Culturally Catalunya has always been seen as the origin of progressive ideas and modern outlook in Spain. While Madrid held onto a more traditional perspective and tastes, it was this northeastern region of the country that became the focal point of the cultural development and modern onset in the Iberian nation.

Traditionally Catalunya in general and FC Barcelona in particular have been perceived as victims of the Madrid government that to them was evil incarnate. Which is why on the morning of General Franco’s death on November 20, 1975, Barcelona club secretary Jaume Rosell and director Joan Granadoes played catch with Franco’s bust—a stark indication that the era of oppression and repression was over.

Catalans have embraced converts, people from other nations and even continents in their moral battle against Madrid. When Johan Cruyff arrived in Barcelona in 1973 he became an instant favourite and immediately converted to the Barcelona cause when he declared that he could never play for Real Madrid because of their (alleged) association with Francisco Franco. Politically it was a huge statement, as it exhibited how the Blancos and their supposed patrons were seen in the rest of Europe.

In the subsequent years Barcelona played the Spanish equivalent of the Dutch Total Football, becoming obsessed with entertaining football, a type of football that they knew Madrid could never play. And besides the thoroughbred Catalans who have hatred towards the Madrid people hammered into them from the moment they are born, there were the converts such as Hristo Stochkov. Luis Figo was supposed to be a convert too until he switched sides and became a Madrid player in 2000.

Real Madrid have had their own 'converts', starting from Di Stefano to Jorge Valdano to Zinedine Zidane and Raul and Iker Casillas. Madrid are historically the more successful club and have never walked away from reminding Barcelona their superiority and authority in Spain. What's more, the fans feel that Madrid carry themselves with an assuredness and dignity that Barcelona - who are regarded as being ostentatious almost to the point of desperation in proving their worth - could never match.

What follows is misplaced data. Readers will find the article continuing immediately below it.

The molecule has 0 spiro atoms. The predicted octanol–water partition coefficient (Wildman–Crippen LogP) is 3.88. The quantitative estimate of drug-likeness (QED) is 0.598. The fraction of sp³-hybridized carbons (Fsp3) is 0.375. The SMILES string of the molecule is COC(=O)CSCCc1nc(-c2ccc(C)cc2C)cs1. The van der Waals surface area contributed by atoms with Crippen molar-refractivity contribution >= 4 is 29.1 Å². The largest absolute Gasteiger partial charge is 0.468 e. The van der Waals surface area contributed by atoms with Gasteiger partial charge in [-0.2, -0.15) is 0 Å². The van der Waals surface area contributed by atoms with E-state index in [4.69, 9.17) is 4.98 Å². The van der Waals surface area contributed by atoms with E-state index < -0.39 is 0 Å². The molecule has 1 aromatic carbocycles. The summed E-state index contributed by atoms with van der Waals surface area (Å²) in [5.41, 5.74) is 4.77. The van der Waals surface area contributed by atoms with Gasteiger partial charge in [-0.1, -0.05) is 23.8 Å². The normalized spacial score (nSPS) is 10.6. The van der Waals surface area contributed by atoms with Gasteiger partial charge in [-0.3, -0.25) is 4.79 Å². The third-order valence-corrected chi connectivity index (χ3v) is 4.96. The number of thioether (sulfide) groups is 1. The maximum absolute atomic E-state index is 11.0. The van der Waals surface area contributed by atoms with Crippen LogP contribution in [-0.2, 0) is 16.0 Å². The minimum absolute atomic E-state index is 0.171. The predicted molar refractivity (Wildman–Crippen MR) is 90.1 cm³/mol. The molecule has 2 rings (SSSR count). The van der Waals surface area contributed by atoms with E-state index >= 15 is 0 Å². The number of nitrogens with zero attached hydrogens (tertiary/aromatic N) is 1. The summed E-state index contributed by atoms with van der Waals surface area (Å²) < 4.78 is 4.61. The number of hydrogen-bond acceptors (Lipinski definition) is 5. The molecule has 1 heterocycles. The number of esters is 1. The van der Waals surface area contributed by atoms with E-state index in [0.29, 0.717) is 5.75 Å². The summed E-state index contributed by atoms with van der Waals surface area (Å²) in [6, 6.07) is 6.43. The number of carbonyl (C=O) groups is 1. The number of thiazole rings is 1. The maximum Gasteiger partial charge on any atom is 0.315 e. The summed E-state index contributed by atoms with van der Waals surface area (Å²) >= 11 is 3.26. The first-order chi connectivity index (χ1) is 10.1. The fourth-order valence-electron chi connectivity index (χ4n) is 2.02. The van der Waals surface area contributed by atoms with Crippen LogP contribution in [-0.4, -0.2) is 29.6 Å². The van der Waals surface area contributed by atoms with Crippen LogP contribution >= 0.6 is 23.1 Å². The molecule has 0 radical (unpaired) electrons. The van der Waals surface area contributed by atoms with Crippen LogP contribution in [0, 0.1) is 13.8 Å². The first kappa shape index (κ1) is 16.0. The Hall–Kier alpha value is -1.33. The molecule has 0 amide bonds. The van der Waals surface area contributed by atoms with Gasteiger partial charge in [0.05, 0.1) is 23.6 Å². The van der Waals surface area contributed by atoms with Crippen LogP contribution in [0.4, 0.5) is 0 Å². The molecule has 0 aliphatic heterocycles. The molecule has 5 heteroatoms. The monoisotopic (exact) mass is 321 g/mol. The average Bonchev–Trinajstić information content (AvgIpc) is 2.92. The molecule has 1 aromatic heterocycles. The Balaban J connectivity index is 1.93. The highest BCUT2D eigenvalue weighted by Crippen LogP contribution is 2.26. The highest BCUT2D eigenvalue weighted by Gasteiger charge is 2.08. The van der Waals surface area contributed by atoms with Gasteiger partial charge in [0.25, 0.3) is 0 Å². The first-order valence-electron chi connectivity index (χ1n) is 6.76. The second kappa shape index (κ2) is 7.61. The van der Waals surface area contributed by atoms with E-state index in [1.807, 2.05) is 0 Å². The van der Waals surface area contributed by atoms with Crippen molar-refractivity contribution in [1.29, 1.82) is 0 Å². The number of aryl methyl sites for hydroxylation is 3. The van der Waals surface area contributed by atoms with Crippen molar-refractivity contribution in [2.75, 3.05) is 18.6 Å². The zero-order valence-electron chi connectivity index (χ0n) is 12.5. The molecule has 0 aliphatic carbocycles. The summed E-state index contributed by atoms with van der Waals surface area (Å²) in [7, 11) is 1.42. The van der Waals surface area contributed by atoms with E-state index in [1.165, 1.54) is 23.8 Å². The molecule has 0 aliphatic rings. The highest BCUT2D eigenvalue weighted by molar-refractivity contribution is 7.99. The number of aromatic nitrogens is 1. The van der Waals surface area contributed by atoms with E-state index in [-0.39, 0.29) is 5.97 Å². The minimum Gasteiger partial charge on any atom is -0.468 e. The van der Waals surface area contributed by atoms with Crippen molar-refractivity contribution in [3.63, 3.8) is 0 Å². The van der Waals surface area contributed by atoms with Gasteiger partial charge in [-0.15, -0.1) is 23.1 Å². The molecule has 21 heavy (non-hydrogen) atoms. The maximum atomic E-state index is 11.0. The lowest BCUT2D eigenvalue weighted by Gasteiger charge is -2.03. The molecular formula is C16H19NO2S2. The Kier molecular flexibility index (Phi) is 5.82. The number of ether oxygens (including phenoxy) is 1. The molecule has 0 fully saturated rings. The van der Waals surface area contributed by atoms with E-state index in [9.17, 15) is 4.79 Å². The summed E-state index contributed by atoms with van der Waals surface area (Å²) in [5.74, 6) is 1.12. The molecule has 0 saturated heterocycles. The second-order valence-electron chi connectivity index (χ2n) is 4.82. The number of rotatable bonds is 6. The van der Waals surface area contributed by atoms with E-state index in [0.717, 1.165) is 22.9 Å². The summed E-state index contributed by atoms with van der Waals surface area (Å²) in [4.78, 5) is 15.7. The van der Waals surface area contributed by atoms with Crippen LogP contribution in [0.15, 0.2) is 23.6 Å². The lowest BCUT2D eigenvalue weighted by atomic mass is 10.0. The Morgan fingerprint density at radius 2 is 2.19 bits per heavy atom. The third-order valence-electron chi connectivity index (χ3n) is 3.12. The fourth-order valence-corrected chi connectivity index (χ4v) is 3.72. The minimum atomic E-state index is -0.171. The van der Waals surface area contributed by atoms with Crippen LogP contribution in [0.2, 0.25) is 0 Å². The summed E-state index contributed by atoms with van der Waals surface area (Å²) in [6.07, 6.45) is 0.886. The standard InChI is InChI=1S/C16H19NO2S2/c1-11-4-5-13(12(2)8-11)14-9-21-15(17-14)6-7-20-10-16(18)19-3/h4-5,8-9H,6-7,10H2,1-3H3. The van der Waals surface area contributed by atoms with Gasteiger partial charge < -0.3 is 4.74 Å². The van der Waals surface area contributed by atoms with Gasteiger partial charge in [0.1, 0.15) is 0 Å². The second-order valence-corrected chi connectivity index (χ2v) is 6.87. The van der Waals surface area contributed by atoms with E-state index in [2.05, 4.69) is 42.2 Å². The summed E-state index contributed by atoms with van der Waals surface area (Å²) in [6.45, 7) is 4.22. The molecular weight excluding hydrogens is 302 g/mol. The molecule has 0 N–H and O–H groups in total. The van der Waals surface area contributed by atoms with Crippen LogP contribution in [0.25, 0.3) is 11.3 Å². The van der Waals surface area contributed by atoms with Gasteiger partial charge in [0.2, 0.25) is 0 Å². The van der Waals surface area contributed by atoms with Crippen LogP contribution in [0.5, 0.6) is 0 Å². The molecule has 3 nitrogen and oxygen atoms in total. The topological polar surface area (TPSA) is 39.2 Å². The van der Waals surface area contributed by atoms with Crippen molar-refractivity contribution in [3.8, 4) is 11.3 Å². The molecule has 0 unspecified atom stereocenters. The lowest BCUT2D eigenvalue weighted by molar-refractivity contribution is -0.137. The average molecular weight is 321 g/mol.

The cultural and political differences and rivalry between the two clubs are so deeply embedded that even in the 21st century when globalization of football has diluted both teams of Madrilenos and Catalans, they remain as vivid as ever. Some among the Bernabeu faithful, such as the notorious 'Ultras Sur', are said to have retained fascist ideals; Spanish prime minister Jose Luis Zapatero is a publicly declared Barcelona supporter; Barcelona president Joan Laporta's brother-in-law Alejandro Echevarria was a leading trustee of the Francisco Franco foundation established by the General's family in honour of his memory and Spain’s best selling sports paper does tend to dig up old ghosts before the derbies.

Politics is often said to be a curse for football but it is the political, ably aided by the cultural, historical and sociological, which is perhaps one of the most intriguing parts of El Clasico, the biggest football match on the planet.

Subhankar Mondal, Goal.com